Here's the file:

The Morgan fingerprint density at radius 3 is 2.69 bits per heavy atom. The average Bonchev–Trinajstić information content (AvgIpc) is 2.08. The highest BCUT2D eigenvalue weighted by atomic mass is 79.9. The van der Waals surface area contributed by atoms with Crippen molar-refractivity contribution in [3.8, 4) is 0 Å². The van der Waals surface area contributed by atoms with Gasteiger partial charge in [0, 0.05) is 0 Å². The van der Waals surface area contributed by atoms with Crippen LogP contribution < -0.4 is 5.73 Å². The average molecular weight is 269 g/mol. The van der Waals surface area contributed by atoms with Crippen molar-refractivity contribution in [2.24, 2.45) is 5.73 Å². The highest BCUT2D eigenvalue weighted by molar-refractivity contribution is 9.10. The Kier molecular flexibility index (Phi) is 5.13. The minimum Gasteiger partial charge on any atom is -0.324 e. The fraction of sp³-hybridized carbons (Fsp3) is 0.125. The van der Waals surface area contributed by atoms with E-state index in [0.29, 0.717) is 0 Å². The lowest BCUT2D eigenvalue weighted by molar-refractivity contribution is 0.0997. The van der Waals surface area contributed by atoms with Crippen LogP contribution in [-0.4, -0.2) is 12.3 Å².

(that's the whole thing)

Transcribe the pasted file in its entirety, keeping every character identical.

The Morgan fingerprint density at radius 3 is 2.69 bits per heavy atom. The average Bonchev–Trinajstić information content (AvgIpc) is 2.08. The highest BCUT2D eigenvalue weighted by atomic mass is 79.9. The van der Waals surface area contributed by atoms with Crippen molar-refractivity contribution in [3.8, 4) is 0 Å². The van der Waals surface area contributed by atoms with Gasteiger partial charge in [0, 0.05) is 0 Å². The van der Waals surface area contributed by atoms with Crippen LogP contribution < -0.4 is 5.73 Å². The average molecular weight is 269 g/mol. The van der Waals surface area contributed by atoms with Crippen molar-refractivity contribution in [2.24, 2.45) is 5.73 Å². The highest BCUT2D eigenvalue weighted by molar-refractivity contribution is 9.10. The Kier molecular flexibility index (Phi) is 5.13. The minimum Gasteiger partial charge on any atom is -0.324 e. The fraction of sp³-hybridized carbons (Fsp3) is 0.125. The van der Waals surface area contributed by atoms with E-state index in [0.29, 0.717) is 0 Å². The lowest BCUT2D eigenvalue weighted by molar-refractivity contribution is 0.0997. The van der Waals surface area contributed by atoms with Crippen LogP contribution in [-0.4, -0.2) is 12.3 Å².